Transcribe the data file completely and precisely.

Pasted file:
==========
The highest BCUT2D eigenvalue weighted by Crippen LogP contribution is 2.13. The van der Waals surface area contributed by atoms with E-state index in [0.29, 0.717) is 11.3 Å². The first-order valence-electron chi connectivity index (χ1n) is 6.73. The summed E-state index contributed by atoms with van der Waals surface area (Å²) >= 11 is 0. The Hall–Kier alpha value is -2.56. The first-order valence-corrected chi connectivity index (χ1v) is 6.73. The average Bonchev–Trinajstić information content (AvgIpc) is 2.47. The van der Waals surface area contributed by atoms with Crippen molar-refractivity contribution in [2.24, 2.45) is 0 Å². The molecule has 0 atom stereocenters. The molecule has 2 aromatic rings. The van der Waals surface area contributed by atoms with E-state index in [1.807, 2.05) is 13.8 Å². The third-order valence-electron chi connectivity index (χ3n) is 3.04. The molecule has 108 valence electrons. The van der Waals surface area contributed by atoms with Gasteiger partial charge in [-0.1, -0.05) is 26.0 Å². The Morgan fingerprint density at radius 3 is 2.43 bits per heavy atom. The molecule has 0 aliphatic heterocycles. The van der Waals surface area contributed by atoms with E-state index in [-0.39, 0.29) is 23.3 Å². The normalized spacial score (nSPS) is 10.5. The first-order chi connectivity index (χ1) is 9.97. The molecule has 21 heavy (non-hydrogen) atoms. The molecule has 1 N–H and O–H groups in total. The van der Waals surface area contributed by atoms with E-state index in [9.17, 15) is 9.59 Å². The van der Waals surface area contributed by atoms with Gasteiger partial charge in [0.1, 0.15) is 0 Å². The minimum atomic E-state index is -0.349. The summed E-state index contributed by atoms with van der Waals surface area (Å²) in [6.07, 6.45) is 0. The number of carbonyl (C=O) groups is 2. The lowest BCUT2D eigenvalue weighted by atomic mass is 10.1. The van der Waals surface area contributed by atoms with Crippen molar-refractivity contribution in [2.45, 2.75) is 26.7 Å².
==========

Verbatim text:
The highest BCUT2D eigenvalue weighted by Crippen LogP contribution is 2.13. The van der Waals surface area contributed by atoms with E-state index in [0.29, 0.717) is 11.3 Å². The first-order valence-electron chi connectivity index (χ1n) is 6.73. The summed E-state index contributed by atoms with van der Waals surface area (Å²) >= 11 is 0. The Hall–Kier alpha value is -2.56. The first-order valence-corrected chi connectivity index (χ1v) is 6.73. The average Bonchev–Trinajstić information content (AvgIpc) is 2.47. The van der Waals surface area contributed by atoms with Crippen molar-refractivity contribution in [2.24, 2.45) is 0 Å². The molecule has 0 atom stereocenters. The molecule has 2 aromatic rings. The van der Waals surface area contributed by atoms with E-state index in [1.807, 2.05) is 13.8 Å². The third-order valence-electron chi connectivity index (χ3n) is 3.04. The molecule has 108 valence electrons. The van der Waals surface area contributed by atoms with Gasteiger partial charge in [-0.1, -0.05) is 26.0 Å². The Morgan fingerprint density at radius 3 is 2.43 bits per heavy atom. The molecule has 0 aliphatic heterocycles. The van der Waals surface area contributed by atoms with E-state index in [-0.39, 0.29) is 23.3 Å². The normalized spacial score (nSPS) is 10.5. The first-order chi connectivity index (χ1) is 9.97. The molecule has 21 heavy (non-hydrogen) atoms. The molecule has 1 N–H and O–H groups in total. The van der Waals surface area contributed by atoms with E-state index in [9.17, 15) is 9.59 Å². The van der Waals surface area contributed by atoms with Gasteiger partial charge in [0.1, 0.15) is 0 Å². The minimum atomic E-state index is -0.349. The summed E-state index contributed by atoms with van der Waals surface area (Å²) in [6.07, 6.45) is 0. The number of carbonyl (C=O) groups is 2. The lowest BCUT2D eigenvalue weighted by atomic mass is 10.1. The van der Waals surface area contributed by atoms with Crippen molar-refractivity contribution in [2.45, 2.75) is 26.7 Å².